It’s too niche of a industry in Singapore to warrant a subsidized course on it that has all the proper workings of a robust drawing curriculum like in the western art side amongst other things. As a local freelance illustrator one has to go the distance and market globally or get a illustration job for a local media company whose USP (unique selling point) is comics or mascots that need to be drawn, and these jobs are very very few and far between and whoever has that job, like a lecturer job, will hold onto that job for as long as they can.

I, personally, would like to work on and put together a drawing curriculum and course that compliments and supplements local art courses at an affordable price for Singaporeans.

So, are you a Singaporean illustrator that had a good art education system, private or otherwise that helped you as an illustrator? If its private was it worth it? Do you feel like what I have stated is not true anymore (I am old, my thoughts are from a older era) or never have been true, and that there’s no such problem with being an illustrator in Singapore? It would be pleasant to be proven wrong about this. Let me know!

Here are some other related articles:

Western/UK Art School Lecturers VS Eastern/Singaporean Art School Lecturers

Art School Or Not (Singaporean Edition)

Let’s Talk About Local Art Schools And “Blacklist” Threats

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2 responses to “The Bad Thing About Singaporean Art Schools For Illustrators”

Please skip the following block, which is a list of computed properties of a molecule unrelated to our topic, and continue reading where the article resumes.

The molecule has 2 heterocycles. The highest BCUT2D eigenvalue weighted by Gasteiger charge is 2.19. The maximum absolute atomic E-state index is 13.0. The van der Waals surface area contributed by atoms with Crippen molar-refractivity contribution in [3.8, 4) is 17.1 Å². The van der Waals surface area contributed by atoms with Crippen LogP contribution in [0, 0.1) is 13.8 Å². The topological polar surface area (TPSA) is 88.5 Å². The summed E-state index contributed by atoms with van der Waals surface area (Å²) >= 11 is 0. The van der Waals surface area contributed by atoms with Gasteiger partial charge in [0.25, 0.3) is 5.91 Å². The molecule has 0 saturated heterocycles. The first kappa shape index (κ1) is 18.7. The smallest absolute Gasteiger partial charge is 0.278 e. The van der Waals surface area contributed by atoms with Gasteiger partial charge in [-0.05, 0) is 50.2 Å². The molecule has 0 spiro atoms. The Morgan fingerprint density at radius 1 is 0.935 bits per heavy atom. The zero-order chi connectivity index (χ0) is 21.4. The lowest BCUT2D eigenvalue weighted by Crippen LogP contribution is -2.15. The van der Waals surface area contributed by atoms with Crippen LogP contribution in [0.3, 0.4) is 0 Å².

1. […] Summary: This book is best accompanied with other books that go into figure drawing basics more. Perhaps like Micheal Hampton’s book which also goes into anatomy. This book doesn’t as much, it is purely focused on a observational drawing perspective.In regards to, what I mentioned earlier, there is sometimes this approach of the atelier style for figure drawing or observational drawing to be as close to your mentor’s style/work as possible, this is to learn as much as possible before you break into your own way of observing. So, you try to make your figure drawing your observations as close to your mentor as possible, to learn how to observe as accurately as possible. This results in a lot of students’ work from a learning atelier to turn out very similar to each other and that is considered acceptable as that is how an instructional atelier works.However, it is best to always remember that, you shouldn’t purely copy how the art book works look like in your own observational work but also work towards your own observations and your own observational choices. What do you want to focus on, what do you want to leave out, how you want to handle the lighting, etc.I would also note that we never ever had 4 hour pose drawing in our local schools and I wonder if its possible to have done so or is that not within our capacity for some reason I refer to that problem for illustrators here. […]